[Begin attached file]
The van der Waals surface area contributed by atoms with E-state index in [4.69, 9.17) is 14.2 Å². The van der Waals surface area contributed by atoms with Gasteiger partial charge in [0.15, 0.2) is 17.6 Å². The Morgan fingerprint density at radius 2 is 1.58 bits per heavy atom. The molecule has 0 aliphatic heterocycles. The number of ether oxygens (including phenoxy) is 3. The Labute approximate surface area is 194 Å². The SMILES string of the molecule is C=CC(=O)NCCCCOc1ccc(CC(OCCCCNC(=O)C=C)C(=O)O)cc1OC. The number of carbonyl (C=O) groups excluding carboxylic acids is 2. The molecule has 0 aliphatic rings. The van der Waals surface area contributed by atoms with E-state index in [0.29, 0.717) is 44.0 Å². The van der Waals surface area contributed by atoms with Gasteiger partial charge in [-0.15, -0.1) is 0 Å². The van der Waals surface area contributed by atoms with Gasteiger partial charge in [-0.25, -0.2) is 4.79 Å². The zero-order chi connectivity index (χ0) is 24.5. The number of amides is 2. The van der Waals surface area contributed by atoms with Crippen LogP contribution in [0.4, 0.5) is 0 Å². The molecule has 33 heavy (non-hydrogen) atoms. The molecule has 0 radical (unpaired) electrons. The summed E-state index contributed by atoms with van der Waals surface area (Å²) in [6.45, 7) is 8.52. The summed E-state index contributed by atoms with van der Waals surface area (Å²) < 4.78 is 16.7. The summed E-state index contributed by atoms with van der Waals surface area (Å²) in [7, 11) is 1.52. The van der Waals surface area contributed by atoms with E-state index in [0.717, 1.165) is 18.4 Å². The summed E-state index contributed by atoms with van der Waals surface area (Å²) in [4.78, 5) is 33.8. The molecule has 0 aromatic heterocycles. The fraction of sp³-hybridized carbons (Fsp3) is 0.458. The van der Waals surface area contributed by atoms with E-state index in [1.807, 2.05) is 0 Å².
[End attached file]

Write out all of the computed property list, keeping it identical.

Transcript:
The van der Waals surface area contributed by atoms with E-state index in [4.69, 9.17) is 14.2 Å². The van der Waals surface area contributed by atoms with Gasteiger partial charge in [0.15, 0.2) is 17.6 Å². The Morgan fingerprint density at radius 2 is 1.58 bits per heavy atom. The molecule has 0 aliphatic heterocycles. The number of ether oxygens (including phenoxy) is 3. The Labute approximate surface area is 194 Å². The SMILES string of the molecule is C=CC(=O)NCCCCOc1ccc(CC(OCCCCNC(=O)C=C)C(=O)O)cc1OC. The number of carbonyl (C=O) groups excluding carboxylic acids is 2. The molecule has 0 aliphatic rings. The van der Waals surface area contributed by atoms with E-state index in [0.29, 0.717) is 44.0 Å². The van der Waals surface area contributed by atoms with Gasteiger partial charge in [-0.15, -0.1) is 0 Å². The van der Waals surface area contributed by atoms with Gasteiger partial charge in [-0.25, -0.2) is 4.79 Å². The zero-order chi connectivity index (χ0) is 24.5. The number of amides is 2. The van der Waals surface area contributed by atoms with Crippen LogP contribution in [0.4, 0.5) is 0 Å². The molecule has 33 heavy (non-hydrogen) atoms. The molecule has 0 radical (unpaired) electrons. The summed E-state index contributed by atoms with van der Waals surface area (Å²) in [6.45, 7) is 8.52. The summed E-state index contributed by atoms with van der Waals surface area (Å²) < 4.78 is 16.7. The summed E-state index contributed by atoms with van der Waals surface area (Å²) in [7, 11) is 1.52. The van der Waals surface area contributed by atoms with E-state index in [0.717, 1.165) is 18.4 Å². The summed E-state index contributed by atoms with van der Waals surface area (Å²) in [4.78, 5) is 33.8. The molecule has 0 aromatic heterocycles. The fraction of sp³-hybridized carbons (Fsp3) is 0.458. The van der Waals surface area contributed by atoms with E-state index in [1.807, 2.05) is 0 Å².